Wow, that is a lot of stuff! Good luck with it! Keep us updated. I keep a rosemary and a hybrid basil growing all winter. I don’t use a ton of spices, just the basics, and always nice to have fresh. I will plant some basil around my tomatoes, and wherever i can fit plants. Direct sow those. I need to start some oregano, everything else is going now. Did my tomatoes today, some slicers, old heirlooms and a couple pastes.
I planted an heirloom strawberry The Strasberry or Fragaria × ananassa ‘Mieze Schindler’ is a variety of the garden strawberry, with a raspberry-like appearance, originally developed by the German breeder Otto Schindler in 1925. I want it for breeding my own unique looking strawberries.
For the last 3 years, I’ve started my tomatoes and peppers usually in March in either Jiffy peat pods or some other pods. They are under a clear plastic lid and on a heating pad until they sprout, and then they get out under the T8 light bank. After about 3 weeks, when they’re about 3-4" tall, I’d transfer them to 16oz drinking cups where they’d go back under lights until it was time to plant out in about a month.
Since we’ve had freezes in May the last couple years, I’ve decided to bypass the cup stage, and just plant them in the pods in mid April, and then just transplant them in the garden in May. I’m also doing this to save time, as there are other things to do with my time.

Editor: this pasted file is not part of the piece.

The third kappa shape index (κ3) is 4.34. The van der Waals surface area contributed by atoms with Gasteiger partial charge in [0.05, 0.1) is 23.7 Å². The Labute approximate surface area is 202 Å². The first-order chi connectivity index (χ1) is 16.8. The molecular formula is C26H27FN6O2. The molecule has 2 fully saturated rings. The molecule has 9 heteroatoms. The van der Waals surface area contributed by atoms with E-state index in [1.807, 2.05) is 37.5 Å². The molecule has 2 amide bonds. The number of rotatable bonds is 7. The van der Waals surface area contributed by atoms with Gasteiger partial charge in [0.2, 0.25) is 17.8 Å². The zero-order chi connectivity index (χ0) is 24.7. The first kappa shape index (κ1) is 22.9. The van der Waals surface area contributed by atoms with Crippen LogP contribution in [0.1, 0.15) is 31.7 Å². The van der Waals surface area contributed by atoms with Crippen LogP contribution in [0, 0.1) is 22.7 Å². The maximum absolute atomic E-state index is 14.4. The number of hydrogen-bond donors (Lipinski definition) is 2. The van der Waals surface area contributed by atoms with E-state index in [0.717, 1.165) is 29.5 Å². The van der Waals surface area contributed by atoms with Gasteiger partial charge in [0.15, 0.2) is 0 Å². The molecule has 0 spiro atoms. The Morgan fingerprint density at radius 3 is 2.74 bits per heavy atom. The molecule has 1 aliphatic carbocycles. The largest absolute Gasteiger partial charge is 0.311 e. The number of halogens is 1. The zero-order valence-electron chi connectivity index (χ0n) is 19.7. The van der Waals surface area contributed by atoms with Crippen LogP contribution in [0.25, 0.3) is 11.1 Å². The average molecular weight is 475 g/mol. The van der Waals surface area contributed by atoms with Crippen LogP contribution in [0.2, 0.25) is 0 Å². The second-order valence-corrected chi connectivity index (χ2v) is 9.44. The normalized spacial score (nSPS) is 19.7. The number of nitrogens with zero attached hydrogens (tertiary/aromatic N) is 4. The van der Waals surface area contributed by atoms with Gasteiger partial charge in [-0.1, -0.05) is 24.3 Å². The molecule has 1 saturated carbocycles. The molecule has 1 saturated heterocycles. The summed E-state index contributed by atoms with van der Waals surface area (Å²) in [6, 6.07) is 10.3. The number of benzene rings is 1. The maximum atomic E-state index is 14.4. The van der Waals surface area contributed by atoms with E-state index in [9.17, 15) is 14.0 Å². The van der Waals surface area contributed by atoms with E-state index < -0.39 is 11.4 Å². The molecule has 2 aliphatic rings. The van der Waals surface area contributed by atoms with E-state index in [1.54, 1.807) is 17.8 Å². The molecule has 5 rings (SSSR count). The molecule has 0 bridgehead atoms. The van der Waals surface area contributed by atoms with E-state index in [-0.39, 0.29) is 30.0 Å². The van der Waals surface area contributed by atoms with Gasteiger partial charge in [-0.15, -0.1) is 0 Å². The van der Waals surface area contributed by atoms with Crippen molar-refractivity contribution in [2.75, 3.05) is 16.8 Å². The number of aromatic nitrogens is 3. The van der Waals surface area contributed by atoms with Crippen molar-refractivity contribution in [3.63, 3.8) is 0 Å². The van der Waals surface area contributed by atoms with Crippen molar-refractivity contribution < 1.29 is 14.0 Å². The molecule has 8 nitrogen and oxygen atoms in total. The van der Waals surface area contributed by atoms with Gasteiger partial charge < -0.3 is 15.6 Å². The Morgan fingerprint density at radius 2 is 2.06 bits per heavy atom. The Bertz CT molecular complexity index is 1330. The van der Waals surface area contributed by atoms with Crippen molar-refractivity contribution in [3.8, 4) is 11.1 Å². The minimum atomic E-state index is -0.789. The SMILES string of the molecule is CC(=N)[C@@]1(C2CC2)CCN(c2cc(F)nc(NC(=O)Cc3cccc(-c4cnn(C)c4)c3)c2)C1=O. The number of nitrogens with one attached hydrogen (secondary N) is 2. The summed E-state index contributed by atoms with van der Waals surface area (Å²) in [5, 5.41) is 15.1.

Part of the reason I’m doing this is that these plants are pretty tough, and should be OK to transplant directly from the pod tray. It goes back to what @thecityman and I were talking about last year when he thought they ought to do alright as little plants no more than a few inches tall. Of course the ground will need to be warm enough, and not too wet. Plus, it means they won’t be bearing as soon during the summer being that they’re smaller plants.
In a few weeks I’ll need to get out there and turn the ground with the tractor to prepare for the growing season. But it’s been so wet that I can’t really do anything like that now. We’re getting more rain today, and the ground is so soaked. It’s been an incredibly wet winter, and spring so far, I hope it will let up for a while so I can get some chores done. I worry about my trees and berry plants being subjected to all this water.
So, now I need to decide which and how many different varieties of seeds I have to sow.
Nice. I’d be curious to know how you like the strawberries.